Child care important
I am writing to express my sincere thanks to the Arkansas Women's Commission and Gov. Asa Hutchinson for highlighting affordable, high-quality child care as a key concern for the future of our state. As the police chief of Mountain View, I am especially conscious of how this important issue affects public safety.
Research by the group Fight Crime: Invest in Kids, of which I am a member, has shown the positive impact of high-quality child care on boosting long-term public safety. Evidence shows that high-quality child care can lead to better school preparation, as well as fewer behavioral problems when they reach their teenage years, greater likelihood of graduating from college, and better salaries as adults.
High-quality child care helps to provide our youngest Arkansans with nurturing, supportive environments at a time of irreplaceable brain development. These environments promote learning and social-emotional development for infants and toddlers. This development, in turn, helps these young people grow to have a better chance at positive educational outcomes and avoiding brushes with crime.
I am hopeful that Arkansas will make a meaningful commitment to making child care less scarce, more affordable, and of higher quality throughout the state. This commitment will help create better lives for our children, and a safer, more secure future for all of us.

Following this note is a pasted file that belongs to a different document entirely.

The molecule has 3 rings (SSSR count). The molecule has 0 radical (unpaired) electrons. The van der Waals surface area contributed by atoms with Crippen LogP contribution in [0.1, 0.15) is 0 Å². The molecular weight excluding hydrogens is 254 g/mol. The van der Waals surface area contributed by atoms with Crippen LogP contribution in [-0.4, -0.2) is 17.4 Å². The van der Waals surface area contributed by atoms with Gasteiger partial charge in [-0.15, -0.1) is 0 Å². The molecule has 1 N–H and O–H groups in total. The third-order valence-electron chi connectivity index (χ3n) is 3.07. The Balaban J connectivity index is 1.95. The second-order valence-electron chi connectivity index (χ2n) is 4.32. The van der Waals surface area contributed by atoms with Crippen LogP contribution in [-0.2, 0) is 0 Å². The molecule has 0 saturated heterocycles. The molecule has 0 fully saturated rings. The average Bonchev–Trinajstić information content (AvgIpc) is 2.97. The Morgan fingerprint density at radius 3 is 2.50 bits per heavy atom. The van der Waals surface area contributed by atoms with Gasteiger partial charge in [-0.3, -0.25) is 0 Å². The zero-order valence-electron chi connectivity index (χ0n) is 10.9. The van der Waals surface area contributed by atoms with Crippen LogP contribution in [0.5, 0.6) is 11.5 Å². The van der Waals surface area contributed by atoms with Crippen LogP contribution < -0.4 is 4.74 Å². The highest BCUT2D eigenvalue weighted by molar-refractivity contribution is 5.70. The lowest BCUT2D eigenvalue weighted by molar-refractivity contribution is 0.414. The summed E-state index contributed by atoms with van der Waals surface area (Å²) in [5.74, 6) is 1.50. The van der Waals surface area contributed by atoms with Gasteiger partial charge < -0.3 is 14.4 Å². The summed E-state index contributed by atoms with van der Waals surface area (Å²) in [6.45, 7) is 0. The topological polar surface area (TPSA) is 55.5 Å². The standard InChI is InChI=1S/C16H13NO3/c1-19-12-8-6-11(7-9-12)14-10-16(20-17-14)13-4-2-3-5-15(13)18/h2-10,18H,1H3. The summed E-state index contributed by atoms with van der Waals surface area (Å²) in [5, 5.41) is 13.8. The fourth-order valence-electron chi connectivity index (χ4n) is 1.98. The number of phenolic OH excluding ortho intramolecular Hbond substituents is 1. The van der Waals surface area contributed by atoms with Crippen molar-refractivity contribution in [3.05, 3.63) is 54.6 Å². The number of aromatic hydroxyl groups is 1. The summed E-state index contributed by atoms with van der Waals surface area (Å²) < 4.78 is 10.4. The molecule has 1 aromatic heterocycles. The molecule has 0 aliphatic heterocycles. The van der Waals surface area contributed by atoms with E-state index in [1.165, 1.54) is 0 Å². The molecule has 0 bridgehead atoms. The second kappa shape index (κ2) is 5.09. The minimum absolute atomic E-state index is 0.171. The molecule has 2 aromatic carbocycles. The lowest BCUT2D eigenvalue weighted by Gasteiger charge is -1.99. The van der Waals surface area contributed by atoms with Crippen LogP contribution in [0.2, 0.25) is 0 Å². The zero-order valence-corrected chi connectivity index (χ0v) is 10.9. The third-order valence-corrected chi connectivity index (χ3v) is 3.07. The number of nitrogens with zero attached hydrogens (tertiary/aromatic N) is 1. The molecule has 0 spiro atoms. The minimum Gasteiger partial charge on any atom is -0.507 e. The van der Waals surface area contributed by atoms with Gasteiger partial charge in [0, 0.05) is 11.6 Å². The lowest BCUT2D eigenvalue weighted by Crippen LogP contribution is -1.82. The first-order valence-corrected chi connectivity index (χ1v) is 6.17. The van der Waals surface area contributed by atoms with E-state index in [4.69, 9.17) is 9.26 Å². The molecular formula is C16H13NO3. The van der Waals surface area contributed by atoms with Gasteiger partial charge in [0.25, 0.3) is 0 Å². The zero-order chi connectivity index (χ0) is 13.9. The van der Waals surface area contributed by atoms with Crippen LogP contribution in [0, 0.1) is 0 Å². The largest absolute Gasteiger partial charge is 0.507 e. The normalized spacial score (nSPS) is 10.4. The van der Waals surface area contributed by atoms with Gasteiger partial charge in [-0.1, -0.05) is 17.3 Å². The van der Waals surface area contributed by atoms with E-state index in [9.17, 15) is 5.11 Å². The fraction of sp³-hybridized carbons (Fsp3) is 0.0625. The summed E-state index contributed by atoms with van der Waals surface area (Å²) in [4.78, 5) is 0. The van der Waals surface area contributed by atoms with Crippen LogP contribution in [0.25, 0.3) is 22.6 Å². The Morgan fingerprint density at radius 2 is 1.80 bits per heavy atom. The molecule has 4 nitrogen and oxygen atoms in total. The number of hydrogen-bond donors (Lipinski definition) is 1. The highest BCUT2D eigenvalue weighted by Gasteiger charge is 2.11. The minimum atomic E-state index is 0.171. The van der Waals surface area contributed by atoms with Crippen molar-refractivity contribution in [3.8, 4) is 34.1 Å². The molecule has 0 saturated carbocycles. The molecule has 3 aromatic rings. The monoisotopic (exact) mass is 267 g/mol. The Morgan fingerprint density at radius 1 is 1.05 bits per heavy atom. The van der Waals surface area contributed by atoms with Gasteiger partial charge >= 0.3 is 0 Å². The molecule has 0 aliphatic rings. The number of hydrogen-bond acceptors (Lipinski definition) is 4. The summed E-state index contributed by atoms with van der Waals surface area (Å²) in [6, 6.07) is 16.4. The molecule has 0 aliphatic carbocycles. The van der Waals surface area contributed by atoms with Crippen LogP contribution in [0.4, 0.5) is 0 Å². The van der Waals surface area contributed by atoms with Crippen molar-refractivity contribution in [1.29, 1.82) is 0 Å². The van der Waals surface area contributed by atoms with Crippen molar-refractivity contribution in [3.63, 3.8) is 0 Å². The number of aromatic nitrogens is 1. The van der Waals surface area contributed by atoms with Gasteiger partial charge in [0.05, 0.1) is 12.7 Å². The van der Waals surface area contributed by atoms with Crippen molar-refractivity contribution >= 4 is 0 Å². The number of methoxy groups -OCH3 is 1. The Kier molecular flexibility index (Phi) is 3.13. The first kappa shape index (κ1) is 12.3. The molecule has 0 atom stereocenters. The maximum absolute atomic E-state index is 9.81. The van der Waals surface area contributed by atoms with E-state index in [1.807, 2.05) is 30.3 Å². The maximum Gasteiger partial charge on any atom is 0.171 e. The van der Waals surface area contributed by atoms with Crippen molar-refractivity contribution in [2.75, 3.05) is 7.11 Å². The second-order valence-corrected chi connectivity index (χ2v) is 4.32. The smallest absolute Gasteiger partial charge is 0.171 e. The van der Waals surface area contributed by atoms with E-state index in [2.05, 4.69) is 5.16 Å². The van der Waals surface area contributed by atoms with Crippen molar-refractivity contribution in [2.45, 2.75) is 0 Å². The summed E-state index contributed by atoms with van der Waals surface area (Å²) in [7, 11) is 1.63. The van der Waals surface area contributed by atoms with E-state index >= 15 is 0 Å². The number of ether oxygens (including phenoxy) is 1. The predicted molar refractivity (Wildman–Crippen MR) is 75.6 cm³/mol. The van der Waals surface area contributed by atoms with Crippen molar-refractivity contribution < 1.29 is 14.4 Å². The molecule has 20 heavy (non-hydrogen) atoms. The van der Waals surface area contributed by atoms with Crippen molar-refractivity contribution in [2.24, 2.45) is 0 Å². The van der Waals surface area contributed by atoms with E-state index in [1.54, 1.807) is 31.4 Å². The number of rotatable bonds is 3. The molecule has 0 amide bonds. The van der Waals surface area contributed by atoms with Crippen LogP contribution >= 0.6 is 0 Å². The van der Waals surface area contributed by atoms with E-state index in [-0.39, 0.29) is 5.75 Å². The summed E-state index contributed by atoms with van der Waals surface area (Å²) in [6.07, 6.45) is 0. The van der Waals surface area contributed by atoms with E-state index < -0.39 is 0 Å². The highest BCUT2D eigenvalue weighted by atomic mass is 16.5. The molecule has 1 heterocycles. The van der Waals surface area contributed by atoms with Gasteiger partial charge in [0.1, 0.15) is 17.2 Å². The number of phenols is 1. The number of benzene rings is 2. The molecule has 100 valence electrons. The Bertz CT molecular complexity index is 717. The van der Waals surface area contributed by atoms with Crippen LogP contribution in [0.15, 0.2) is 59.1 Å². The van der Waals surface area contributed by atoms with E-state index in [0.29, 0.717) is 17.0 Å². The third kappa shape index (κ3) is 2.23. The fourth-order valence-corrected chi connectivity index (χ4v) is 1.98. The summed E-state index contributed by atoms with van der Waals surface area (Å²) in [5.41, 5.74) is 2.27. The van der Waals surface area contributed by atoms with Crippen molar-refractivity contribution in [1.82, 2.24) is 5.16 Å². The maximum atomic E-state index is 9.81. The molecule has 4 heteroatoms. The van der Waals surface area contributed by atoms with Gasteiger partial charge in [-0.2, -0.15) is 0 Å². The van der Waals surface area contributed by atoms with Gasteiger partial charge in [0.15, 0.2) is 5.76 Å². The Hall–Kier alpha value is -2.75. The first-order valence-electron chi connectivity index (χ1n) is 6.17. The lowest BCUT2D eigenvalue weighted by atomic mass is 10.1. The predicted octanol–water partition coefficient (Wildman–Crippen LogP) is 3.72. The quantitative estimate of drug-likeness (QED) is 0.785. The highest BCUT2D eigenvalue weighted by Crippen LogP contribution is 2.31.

George Bethell is police chief of the Mountain View Police Department.
We felt sympathy with Karen Martin's recent Sunday column about her sister's struggles in post-Ian Florida without electricity and Internet for weeks/months.
Her amazement about discovering on her cell phone a personal hot-spot setting to get on Internet was heartwarming. That is the only way my Hot Spring County household (11 miles southeast of Malvern on Country Club Road) has ever been able to connect to Internet through AT&T. Connectivity is too slow to stream, and we read our newspaper fast on a laptop or we overuse our monthly allowance and are slowed to a spinning wheel of death that downloads nothing until the next month.
We have been told Internet at high speeds may become available even to those of us in rural lower Arkansas in 2023 or 2024 or 2025 unless something holds up the covid recovery funds sent to Arkansas for this purpose by the federal government. Imagine how we felt to read that 14 counties' projects were approved and our county request was one of six sent back to committee. The southeast and northeast rural parts of Hot Spring County are inordinately harmed by this, and my current state representative lives in Sheridan; my new one after redistricting lives in Arkadelphia, and my state senator who lives in Garland County has been disciplined for ethics violation and stripped of power.
Thank you for allowing me "to feel heard."
Blames wrong leader
Tom Cotton is criticizing President Biden for not getting Paul Whelan out of the Russian prison. He's wrong for that, because President Biden wasn't in the Oval Office in 2018. The one that Tom Cotton should have criticized was the one who was in the Oval Office in 2018.
Or is Cotton too biased to accept the real truth?